Austin then asked him about facing Undertaker this Sunday at Hell in a Cell. They went into kayfabe mode a bit as Austin talked about the physical toll in the Hell in a Cell. Lesnar said he’s prepared. He said the cage isn’t very forgiving. He said there’s going to be a lot of carnage. He said he’s coming to end The Undertaker. He said he’s kind of, quite frankly, irritated with him. He said when Vince brought him the opportunity, he wanted to avenge what happened with the last match. He said he has a chip on his shoulder and he’s coming to hurt him. He looked totally uncomfortable with this part of the interview.

Austin shook his hands and closed out the show quickly.

FINAL THOUGHTS: I had a lot to say about this interview on the Wade Keller Hotline on Monday night, so VIP members check out that 56 minute recap and analysis. Overall, I thought Lesnar came across admirably in many respects for how unapologetic he was about who he is and how he approaches the business. His approach, while not practical and realistic for most wrestlers aspiring to make a good living in pro wrestling, is a model for wrestlers to lean more toward at times.

1 Comment on Keller’s detailed recap of Austin interviewing Brock on WWE Network

  1. Ironically enough, Ultimate Warrior said some very similar things in his shoot interview when asked about events and timelines… he didn’t seem to remember exact Wrestlemanias and sort of laughed off the interviewer with the “you and your memories” line (it’s been a few years so this is a paraphrase rather than exact quote). Warrior was not to use a pun, but he was TORCHED online by viewers/reviewers over those comments. He basically laid out that he viewed the industry as a business and didn’t get too wrapped up in personal relationships. People freaked out when he said that. Interesting that we now know his approach is not really different than Lesnar’s approach in the locker room or to the business as a whole.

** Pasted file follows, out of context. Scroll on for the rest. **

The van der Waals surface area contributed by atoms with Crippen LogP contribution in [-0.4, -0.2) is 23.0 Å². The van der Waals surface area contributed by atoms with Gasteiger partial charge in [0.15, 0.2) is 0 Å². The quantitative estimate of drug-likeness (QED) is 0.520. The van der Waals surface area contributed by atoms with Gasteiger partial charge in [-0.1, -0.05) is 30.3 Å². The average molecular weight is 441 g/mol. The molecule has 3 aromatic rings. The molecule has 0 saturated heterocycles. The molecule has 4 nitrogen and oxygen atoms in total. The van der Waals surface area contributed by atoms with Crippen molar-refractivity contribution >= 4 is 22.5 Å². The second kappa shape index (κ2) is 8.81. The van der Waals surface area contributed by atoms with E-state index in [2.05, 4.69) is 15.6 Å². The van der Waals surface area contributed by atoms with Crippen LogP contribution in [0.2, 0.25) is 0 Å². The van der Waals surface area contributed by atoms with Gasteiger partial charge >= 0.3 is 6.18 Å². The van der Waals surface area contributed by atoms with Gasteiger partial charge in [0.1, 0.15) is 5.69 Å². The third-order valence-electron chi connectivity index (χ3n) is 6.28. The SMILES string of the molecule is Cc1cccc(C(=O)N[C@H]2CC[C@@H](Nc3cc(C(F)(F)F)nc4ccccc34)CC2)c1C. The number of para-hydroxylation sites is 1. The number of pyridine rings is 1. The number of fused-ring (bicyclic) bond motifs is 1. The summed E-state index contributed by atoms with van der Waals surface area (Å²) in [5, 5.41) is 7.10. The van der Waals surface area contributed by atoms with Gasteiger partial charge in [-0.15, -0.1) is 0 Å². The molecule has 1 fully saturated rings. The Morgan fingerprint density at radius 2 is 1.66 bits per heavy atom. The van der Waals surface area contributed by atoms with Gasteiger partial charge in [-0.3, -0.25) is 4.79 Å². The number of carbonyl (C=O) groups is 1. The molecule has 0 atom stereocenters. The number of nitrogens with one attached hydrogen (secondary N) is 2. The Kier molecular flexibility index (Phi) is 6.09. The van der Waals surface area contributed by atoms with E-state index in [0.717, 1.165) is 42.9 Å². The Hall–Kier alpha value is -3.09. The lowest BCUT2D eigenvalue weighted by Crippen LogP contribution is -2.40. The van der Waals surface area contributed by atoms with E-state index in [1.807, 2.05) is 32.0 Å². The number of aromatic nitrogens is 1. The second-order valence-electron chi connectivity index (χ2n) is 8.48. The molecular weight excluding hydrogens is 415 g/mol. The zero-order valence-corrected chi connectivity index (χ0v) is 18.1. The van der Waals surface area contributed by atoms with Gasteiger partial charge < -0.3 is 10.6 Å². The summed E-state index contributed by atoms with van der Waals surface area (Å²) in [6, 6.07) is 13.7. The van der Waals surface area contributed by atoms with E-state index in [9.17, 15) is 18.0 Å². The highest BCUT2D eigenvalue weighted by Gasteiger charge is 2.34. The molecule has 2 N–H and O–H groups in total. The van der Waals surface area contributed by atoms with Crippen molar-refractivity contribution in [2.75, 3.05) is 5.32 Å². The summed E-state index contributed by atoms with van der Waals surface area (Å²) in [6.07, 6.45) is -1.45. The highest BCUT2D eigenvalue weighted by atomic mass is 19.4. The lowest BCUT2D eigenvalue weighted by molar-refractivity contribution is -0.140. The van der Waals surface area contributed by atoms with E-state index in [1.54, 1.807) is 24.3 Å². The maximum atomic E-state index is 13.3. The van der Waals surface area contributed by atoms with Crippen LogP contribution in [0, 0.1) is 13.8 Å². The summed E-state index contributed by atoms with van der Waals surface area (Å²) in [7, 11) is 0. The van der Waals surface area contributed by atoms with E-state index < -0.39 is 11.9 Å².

Maybe people give Lesnar a pass because of his legit tough guy background or because he’s had some great matches (though Warrior did at times too – with Hogan and Savage in back to back Wrestlemanias which is more than a hell of a lot of the “great” workers have ever pulled off consecutively and no, that wasn’t all one guy in both instances since we clearly know Hogan’s never been all that great of a worker either).

    I just find it interesting. After the way Warrior’s backstage demeanor was mocked so openly by the office that another guy who does the exact same things so far as openly befriending the boys or really loving the business and he’s at the top of the industry in Vince’s company is pretty crazy when you think about it.